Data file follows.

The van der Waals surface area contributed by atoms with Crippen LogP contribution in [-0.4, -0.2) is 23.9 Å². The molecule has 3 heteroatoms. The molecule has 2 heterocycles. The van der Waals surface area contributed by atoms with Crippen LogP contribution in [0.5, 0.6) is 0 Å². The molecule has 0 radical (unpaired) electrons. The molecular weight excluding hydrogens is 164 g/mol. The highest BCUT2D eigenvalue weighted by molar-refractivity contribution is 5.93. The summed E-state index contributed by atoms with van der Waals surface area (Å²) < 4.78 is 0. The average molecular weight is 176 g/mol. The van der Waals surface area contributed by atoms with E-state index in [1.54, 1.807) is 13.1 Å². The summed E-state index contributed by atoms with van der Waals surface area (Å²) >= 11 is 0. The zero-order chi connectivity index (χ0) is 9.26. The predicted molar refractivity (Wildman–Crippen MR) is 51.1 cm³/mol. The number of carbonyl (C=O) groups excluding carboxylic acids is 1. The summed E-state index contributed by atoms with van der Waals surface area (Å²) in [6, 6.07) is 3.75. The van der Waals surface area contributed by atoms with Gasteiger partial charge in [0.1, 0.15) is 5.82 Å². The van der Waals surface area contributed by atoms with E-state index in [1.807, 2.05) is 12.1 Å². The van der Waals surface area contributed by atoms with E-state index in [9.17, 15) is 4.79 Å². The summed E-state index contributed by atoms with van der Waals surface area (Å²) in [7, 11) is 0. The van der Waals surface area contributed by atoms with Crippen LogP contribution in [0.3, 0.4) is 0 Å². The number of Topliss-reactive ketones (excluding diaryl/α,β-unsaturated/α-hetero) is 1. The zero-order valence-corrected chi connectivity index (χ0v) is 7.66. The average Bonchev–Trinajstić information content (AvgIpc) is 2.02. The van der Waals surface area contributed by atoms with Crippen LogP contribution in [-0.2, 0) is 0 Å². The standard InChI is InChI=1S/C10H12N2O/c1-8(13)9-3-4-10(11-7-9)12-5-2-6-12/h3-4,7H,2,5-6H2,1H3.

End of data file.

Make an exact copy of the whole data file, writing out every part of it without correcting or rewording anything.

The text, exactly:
The van der Waals surface area contributed by atoms with Crippen LogP contribution in [-0.4, -0.2) is 23.9 Å². The molecule has 3 heteroatoms. The molecule has 2 heterocycles. The van der Waals surface area contributed by atoms with Crippen LogP contribution in [0.5, 0.6) is 0 Å². The molecule has 0 radical (unpaired) electrons. The molecular weight excluding hydrogens is 164 g/mol. The highest BCUT2D eigenvalue weighted by molar-refractivity contribution is 5.93. The summed E-state index contributed by atoms with van der Waals surface area (Å²) < 4.78 is 0. The average molecular weight is 176 g/mol. The van der Waals surface area contributed by atoms with E-state index in [1.54, 1.807) is 13.1 Å². The summed E-state index contributed by atoms with van der Waals surface area (Å²) >= 11 is 0. The zero-order chi connectivity index (χ0) is 9.26. The predicted molar refractivity (Wildman–Crippen MR) is 51.1 cm³/mol. The number of carbonyl (C=O) groups excluding carboxylic acids is 1. The summed E-state index contributed by atoms with van der Waals surface area (Å²) in [6, 6.07) is 3.75. The van der Waals surface area contributed by atoms with Gasteiger partial charge in [0.1, 0.15) is 5.82 Å². The van der Waals surface area contributed by atoms with E-state index in [1.807, 2.05) is 12.1 Å². The van der Waals surface area contributed by atoms with E-state index in [9.17, 15) is 4.79 Å². The summed E-state index contributed by atoms with van der Waals surface area (Å²) in [7, 11) is 0. The van der Waals surface area contributed by atoms with Crippen LogP contribution in [0.3, 0.4) is 0 Å². The number of Topliss-reactive ketones (excluding diaryl/α,β-unsaturated/α-hetero) is 1. The zero-order valence-corrected chi connectivity index (χ0v) is 7.66. The average Bonchev–Trinajstić information content (AvgIpc) is 2.02. The van der Waals surface area contributed by atoms with Crippen LogP contribution in [-0.2, 0) is 0 Å². The standard InChI is InChI=1S/C10H12N2O/c1-8(13)9-3-4-10(11-7-9)12-5-2-6-12/h3-4,7H,2,5-6H2,1H3.